2010 11th Int. Conf. Control, Automation, Robotics and Vision Singapore, 7-10th December 2010
tinySLAM : a SLAM Algorithm in less than 200
lines C-Language Program
Bruno STEUX - Oussama EL HAMZAOUI
Robotics Center. Mines ParisTech
Abstract—This paper presents a Laser-SLAM algorithm which
can be programmed in less than 200 lines C-language program. The ﬁrst idea aimed to develop and implement a simple SLAM algorithm providing good performances without exceeding 200
lines in a C-language program.
We use a robotic platform called MinesRover, a six wheels
robot with several sensors. We based our work and calculations on a laser sensor and the odometry of the robot. The article presents the different capabilities of the platform and the way we use them in order to improve our programs. We also illustrates the difﬁculties encountered during the programming and testing of the algorithm.
This work shows the possibility to perform complex tasks using simple and easily programmable algorithms.
Index Terms—SLAM, localization, mapping, particle ﬁlter
I. I NTRODUCTION
Several researches attempt to solve the problem of simultaneous localization and mapping, commonly called SLAM. The algorithms developed can be classiﬁed according to the types of sensors used or the calculation methods adopted.
There are SLAM algorithms based on the vision by one camera () or several cameras (), using several technics such as SIFT() or SURF() keypoints, and other algorithms that use a laser sensor or sonar () .
On calculation methods, two large families exist. On the one hand, algorithms based on the use of Kalman ﬁltering (), and on the other hand, we ﬁnd algorithms using particle ﬁlters (). Other methods exist (for example ), but we didn’t include them in this study.
Some research has focused on comparison of these algorithms in performance and speed of calculation (). This article focuses on a new algorithm that we based on
the use of particle ﬁltering. We used a laser sensor to perform tasks of development and experimentation.
We will ﬁrst present the reasons which led us to create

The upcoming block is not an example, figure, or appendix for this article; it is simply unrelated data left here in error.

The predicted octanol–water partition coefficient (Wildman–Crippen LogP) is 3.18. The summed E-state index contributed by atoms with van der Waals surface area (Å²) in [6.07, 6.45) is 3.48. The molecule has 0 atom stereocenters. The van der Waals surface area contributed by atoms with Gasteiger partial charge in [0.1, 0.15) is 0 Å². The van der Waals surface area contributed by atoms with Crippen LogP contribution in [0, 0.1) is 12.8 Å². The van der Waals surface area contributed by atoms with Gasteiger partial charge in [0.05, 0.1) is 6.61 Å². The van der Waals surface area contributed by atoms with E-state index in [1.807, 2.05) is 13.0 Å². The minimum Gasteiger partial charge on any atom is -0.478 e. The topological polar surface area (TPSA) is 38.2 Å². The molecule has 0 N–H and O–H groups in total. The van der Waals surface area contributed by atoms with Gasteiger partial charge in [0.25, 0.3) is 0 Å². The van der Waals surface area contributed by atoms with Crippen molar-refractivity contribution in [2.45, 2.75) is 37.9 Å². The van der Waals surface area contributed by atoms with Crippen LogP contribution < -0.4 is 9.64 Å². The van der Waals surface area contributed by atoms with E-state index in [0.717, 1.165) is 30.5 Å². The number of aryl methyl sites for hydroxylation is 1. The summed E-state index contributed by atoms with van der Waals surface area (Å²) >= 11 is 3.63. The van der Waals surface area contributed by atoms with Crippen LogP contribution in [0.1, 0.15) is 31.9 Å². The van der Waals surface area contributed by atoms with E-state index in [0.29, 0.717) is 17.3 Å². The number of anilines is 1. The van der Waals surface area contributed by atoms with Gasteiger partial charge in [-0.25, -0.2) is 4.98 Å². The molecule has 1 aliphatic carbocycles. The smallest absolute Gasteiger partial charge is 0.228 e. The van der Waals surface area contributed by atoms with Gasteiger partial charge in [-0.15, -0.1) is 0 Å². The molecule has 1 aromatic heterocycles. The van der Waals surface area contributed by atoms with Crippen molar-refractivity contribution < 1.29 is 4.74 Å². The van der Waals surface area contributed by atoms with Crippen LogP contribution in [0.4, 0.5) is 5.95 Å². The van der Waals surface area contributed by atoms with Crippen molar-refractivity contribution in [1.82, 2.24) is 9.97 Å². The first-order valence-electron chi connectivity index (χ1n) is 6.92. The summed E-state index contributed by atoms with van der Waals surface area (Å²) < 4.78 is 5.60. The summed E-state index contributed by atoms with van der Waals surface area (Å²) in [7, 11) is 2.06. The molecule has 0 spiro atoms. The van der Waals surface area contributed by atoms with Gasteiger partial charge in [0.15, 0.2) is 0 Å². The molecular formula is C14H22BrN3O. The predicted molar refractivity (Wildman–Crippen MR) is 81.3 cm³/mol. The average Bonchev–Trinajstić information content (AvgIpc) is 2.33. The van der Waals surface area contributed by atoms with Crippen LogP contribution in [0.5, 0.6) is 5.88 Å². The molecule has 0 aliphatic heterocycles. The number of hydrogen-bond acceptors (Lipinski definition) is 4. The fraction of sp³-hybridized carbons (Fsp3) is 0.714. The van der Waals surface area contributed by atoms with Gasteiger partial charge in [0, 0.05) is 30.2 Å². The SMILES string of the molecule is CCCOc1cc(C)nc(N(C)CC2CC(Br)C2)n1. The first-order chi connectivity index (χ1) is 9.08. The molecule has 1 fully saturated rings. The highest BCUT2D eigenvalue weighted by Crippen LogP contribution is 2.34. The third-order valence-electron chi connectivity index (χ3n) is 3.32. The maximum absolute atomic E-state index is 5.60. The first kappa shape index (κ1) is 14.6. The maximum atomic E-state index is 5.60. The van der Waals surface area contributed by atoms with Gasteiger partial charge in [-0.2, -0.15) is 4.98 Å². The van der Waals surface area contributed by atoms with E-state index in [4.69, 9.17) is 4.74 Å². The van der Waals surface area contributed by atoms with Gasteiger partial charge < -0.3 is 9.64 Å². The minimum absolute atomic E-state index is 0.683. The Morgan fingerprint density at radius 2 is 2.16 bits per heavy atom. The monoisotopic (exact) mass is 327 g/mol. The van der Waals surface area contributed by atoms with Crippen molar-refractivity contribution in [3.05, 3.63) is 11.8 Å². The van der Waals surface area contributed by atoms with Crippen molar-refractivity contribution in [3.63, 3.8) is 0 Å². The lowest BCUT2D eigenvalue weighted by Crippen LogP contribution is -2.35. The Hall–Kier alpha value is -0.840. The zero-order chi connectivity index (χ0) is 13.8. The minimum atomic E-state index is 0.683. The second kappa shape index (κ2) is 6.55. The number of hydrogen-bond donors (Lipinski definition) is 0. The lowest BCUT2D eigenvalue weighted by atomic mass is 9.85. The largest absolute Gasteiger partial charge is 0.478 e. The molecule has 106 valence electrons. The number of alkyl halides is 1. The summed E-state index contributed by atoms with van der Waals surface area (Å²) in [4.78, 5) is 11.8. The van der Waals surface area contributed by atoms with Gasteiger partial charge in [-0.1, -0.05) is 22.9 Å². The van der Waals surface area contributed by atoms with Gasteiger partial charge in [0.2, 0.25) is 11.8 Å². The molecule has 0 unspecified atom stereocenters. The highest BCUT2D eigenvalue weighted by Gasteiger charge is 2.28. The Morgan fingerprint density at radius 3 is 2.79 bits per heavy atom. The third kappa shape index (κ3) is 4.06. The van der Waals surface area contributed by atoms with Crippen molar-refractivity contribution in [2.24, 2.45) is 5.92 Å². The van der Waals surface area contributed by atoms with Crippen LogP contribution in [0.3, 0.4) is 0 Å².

the tinySLAM algorithm, then we will introduce the robotic
platform used for tests and experiences.
The section IV of this article will be devoted to the description of the algorithm and explanation of the ideas it contains. This section will be followed by a presentation and discussion about the results obtained during experimentations.
November 18, 2002
II. P REVIOUS W ORK
Among SLAM algorithms based on the use of particle ﬁlters, the DP-SLAM is one of the best known(). DP-SLAM works
978-1-4244-7815-6/10/$26.00 ©2010 IEEE
Figure 1. The Mines Rover platform. We can see on the picture the dome for the camera, the steering servomotors, the HOKUYO URG-04 laser range scanner, the GPS receiver (grey square) and the emergency ultrasonic sensor in the front of the robot.
by maintaining a joint distribution over robot poses and maps via a particle ﬁlter. It uses a system of sub-maps.
Indeed, the algorithm creates a sub-map for each particle,
and then worked on the association of sub-maps to obtain a
complete map of the environment. This method consumes a lot
of memory to perform the computational tasks and the creation of the map. Moreover, it requires the use of a powerful laser sensor, which is quite expensive.
Most algorithms are tested on slow robots, compared to ours
(their speed does not exceed 1 m/s). The speed of our robot
(which reaches 3 m/s) creates major problems for the tasks of localization and mapping.
All SLAM algorithms developed so far use methods and
calculations requiring many lines of code, and so much effort to understand their operation and can be tested. We began our work with an important goal: making a simple algorithm, easy to understand and offers great performance.
III. P LATFORM DESCRIPTION
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